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The North Bend Eagle


 

Library construction starts with drilling

by Mary Le Arneal
Published 7/6/11

At long last, construction of North Bend’s new library has begun, and a local North Bend company is one of the first to get its hands dirty.

Contracted by Lacey Contractors to do the drilling for the geothermal heating and air conditioning for the building, Steve Dvorak of Dvorak Well, Inc. has been busy the past few weeks trying to get this done.

Steve Dvorak works on drilling 300-foot holes for the new library.Steve Dvorak pulls a grout line out of a freshly drilled hole in what will soon be the foundation of the North Bend Public Library.

Dvorak is drilling 16 holes, each 300 feet deep. The six-inch holes will contain a water-and-glycol-mix filled tube. The holes will be filled with a sand and bentonite mix (thermal grout). The tubes can be seen sticking out of the ground around the library site. Next is the waiting game.

The contractor is waiting for the ground to dry out so he can pour the footings. Once the building progresses and the water table is down, Dvorak will come back and dig a five-foot trench beside each of the lines to “header” them, which is to fuse them together and connect them to the building. Dvorak said once the rains stop and irrigation starts the water tables should go down, which is necessary since the finishing touches cannot be done under water.

Geothermal heating and cooling uses energy from the earth. Below ten feet the earth is consistently 55 degrees. Geothermal energy originates from the heat retained within the earth since the original formation of the planet, from radioactive decay of minerals, and from solar energy absorbed at the surface.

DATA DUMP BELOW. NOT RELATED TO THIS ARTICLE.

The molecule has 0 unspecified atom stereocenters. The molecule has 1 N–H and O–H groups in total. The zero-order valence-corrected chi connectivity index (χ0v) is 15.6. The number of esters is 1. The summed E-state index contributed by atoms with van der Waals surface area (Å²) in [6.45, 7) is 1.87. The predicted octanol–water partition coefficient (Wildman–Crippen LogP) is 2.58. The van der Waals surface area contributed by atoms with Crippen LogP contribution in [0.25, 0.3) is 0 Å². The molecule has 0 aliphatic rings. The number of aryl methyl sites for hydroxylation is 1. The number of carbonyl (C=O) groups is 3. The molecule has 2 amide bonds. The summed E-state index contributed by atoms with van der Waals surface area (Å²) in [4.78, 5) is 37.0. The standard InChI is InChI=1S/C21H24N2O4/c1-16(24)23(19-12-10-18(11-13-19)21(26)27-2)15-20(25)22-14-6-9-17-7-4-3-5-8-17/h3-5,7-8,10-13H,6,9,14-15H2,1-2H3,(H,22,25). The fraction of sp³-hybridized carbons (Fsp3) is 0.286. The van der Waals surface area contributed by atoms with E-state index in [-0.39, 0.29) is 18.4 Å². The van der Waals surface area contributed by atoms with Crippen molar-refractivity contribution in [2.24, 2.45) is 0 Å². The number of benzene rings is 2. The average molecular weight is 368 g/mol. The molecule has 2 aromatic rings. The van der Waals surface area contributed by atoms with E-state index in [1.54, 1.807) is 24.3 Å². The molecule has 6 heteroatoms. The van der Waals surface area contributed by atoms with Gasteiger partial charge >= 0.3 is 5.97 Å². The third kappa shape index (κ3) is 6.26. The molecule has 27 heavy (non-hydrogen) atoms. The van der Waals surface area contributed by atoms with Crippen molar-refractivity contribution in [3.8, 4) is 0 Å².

What geothermal heating does is take the cold from the building and exchange it for the warmth from the ground. Thermal efficiency is high since no energy conversion is needed since the heat is mostly needed in the winter. During the summer when the temperature of the building exceeds that of the ground, heat pumps are used to pump heat from the building in to the transfer medium (typically water with small amounts of ethanol or glycol) and is subsequently pumped through narrow pipes into the ground so that the heat can be dissipated in the earth.

“In the long run it will keep the cost of utilities down,” Library Foundation president Jana Post said. “The heat pump may be a little more costly initially, but we were fortunate to have the funds, so we went with it.”

“It’s green energy,” Dvorak said. “It’s clean.”

Grosch Irrigation, did the test well to give the engineer numbers to work with to determine conductivity, how many holes of tubing were needed for the library.
Dvorak said that the drilling has been tough because of gravel, shale and stone that is high up in the Platte Valley. He was getting one to two holes dug a day and will be done July 5.

The pipes are guaranteed for 50 years. Once the lines are in the building and connected to the heat pump installed by the air conditioning/heat contractor, Dvorak will come back to pressure test the system to check for leaks, but he does not expect any. Once that is done the system is purged, flushed out withe water to get rid of air and debris, and the glycol mix is added to the tubes going into the ground and building, to keep it from ever freezing.

Dvorak is pleased he had the opportunity to work on the library. He had to bid for contract.

“I bid it to get it,” Dvorak said. “I wanted to do something for the town. It’s been a good project for us. I knew it was gong to be tough, but it’s going good.”

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